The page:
Sunday, December 13, 2009
6:06 AM ASIAN DEFENCE No comments
Aiming at adding more teeth to its amphibious warfare capabilities, the Navy is planning to build four Landing Platform Docks (LPD) to join the fleet, alongside INS Jalashwa, a US warship bought by India in 2007. The Navy is already in the process of getting the design for the LPDs ready in the next year or two and will move the government for sanction to build these warships.
“The plan is to add four more LPDs to the fleet and these would operate alongside INS Jalashwa, the only LPD currently in service,” a senior Navy officer told PTI here on Sunday. “In the coming year or two, we are going to finalise the design for the LPD, which is somewhat akin to INS Jalashwa.
The government sanction for building these ships would be obtained next,” he said. INS Jalashwa - a Sanskrit name for Hippopotamus - is a replenishment and amphibious warfare ship with capacity to embark, transport and land a 1,000-men battalion along with equipment and tanks to support operations on enemy shores.
Being the second largest ship in the Navy inventory after aircraft carrier INS Viraat, Jalashwa is also capable of undertaking maritime surveillance, special operations, search and rescue, medical support as well as humanitarian aid. Jalashwa was originally commissioned in the US Navy as USS Trenton and had served for 36 years when India bought it for USD 48.44 million and commissioned it in its Navy in June 2007.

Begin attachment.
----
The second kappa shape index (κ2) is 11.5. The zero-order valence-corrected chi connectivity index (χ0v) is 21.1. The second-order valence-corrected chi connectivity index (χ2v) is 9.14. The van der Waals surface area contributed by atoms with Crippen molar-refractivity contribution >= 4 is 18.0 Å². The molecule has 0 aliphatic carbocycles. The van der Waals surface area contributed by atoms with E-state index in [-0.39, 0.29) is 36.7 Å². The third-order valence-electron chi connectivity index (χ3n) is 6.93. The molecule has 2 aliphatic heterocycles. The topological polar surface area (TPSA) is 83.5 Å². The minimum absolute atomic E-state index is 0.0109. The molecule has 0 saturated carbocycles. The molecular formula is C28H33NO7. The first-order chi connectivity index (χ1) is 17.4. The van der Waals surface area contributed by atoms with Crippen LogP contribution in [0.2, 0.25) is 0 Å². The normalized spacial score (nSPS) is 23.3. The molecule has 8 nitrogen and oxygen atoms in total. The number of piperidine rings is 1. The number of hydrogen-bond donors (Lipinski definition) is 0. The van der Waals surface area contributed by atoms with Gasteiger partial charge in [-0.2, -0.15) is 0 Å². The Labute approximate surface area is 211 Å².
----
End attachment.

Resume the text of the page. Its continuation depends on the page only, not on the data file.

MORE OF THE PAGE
After a refit programme at Norfolk, US, Jalashwa joined the Indian Navy service late in 2007 and is based under the Eastern Naval Command in Visakhapatnam. Jalashwa became the first ship the US transferred to India. It is also the first LPD in the Indian Navy service.
“The need for such a landing transport amphibious warship was felt in December 2004 when Tsunami waves hit Indian coast including the Andaman and Nicobar Islands and Southeast Asia,” the officer said. India had rushed its warships with medical aid and food to the countries hit by Tsunami, but an LPD, which could be converted into a multi-bed hospital, would have made a difference, they said.
“But more than that, LPDs provide the Navy strategic reach to operate far away from Indian shores and support amphibious warfare,” they added. Jalashwa also carries four mechanised landing craft and eight landing assault craft, which could be launched by flooding the ship’s well deck, a speciality of LPDs. These craft could reach enemy shores and dock to deliver infantry and mechanised troops, tanks and equipment.
It also has a flight deck for operating four medium helicopters simultaneously, apart from operating Vertical Take-Off and Landing (VTOL) aircraft such as Sea Harriers, which the Navy possesses, in special circumstances.